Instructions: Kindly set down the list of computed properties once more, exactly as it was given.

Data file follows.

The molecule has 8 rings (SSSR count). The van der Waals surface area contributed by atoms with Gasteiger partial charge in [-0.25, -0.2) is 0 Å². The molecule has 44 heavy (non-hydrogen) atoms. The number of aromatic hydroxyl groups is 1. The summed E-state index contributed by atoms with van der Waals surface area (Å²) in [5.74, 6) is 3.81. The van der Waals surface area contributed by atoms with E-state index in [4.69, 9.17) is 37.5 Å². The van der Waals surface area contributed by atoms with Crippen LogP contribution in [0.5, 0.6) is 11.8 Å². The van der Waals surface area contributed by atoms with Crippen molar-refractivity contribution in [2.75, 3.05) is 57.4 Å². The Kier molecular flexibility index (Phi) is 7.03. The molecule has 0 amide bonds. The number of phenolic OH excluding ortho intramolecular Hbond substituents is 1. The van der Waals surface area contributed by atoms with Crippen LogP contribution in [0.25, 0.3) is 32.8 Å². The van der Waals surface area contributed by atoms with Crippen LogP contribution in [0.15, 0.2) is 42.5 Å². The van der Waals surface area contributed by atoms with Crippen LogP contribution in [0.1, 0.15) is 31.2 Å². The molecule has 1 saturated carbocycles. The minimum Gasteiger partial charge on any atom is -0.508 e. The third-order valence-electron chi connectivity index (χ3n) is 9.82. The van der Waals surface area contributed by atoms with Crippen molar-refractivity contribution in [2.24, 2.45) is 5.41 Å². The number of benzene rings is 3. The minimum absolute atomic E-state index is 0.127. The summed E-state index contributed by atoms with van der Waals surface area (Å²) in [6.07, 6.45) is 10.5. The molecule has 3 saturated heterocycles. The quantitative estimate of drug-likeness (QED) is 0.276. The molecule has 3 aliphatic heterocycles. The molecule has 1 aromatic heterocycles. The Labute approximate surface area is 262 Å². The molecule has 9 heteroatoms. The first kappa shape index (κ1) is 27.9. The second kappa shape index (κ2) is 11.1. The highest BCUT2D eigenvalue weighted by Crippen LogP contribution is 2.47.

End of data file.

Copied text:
The molecule has 8 rings (SSSR count). The van der Waals surface area contributed by atoms with Gasteiger partial charge in [-0.25, -0.2) is 0 Å². The molecule has 44 heavy (non-hydrogen) atoms. The number of aromatic hydroxyl groups is 1. The summed E-state index contributed by atoms with van der Waals surface area (Å²) in [5.74, 6) is 3.81. The van der Waals surface area contributed by atoms with E-state index in [4.69, 9.17) is 37.5 Å². The van der Waals surface area contributed by atoms with Crippen LogP contribution in [0.5, 0.6) is 11.8 Å². The van der Waals surface area contributed by atoms with Crippen molar-refractivity contribution in [2.75, 3.05) is 57.4 Å². The Kier molecular flexibility index (Phi) is 7.03. The molecule has 0 amide bonds. The number of phenolic OH excluding ortho intramolecular Hbond substituents is 1. The van der Waals surface area contributed by atoms with Crippen LogP contribution in [0.25, 0.3) is 32.8 Å². The van der Waals surface area contributed by atoms with Crippen LogP contribution in [0.15, 0.2) is 42.5 Å². The van der Waals surface area contributed by atoms with Crippen LogP contribution in [0.1, 0.15) is 31.2 Å². The molecule has 1 saturated carbocycles. The minimum Gasteiger partial charge on any atom is -0.508 e. The third-order valence-electron chi connectivity index (χ3n) is 9.82. The van der Waals surface area contributed by atoms with Crippen molar-refractivity contribution in [2.24, 2.45) is 5.41 Å². The number of benzene rings is 3. The minimum absolute atomic E-state index is 0.127. The summed E-state index contributed by atoms with van der Waals surface area (Å²) in [6.07, 6.45) is 10.5. The molecule has 3 saturated heterocycles. The quantitative estimate of drug-likeness (QED) is 0.276. The molecule has 3 aliphatic heterocycles. The molecule has 1 aromatic heterocycles. The Labute approximate surface area is 262 Å². The molecule has 9 heteroatoms. The first kappa shape index (κ1) is 27.9. The second kappa shape index (κ2) is 11.1. The highest BCUT2D eigenvalue weighted by Crippen LogP contribution is 2.47.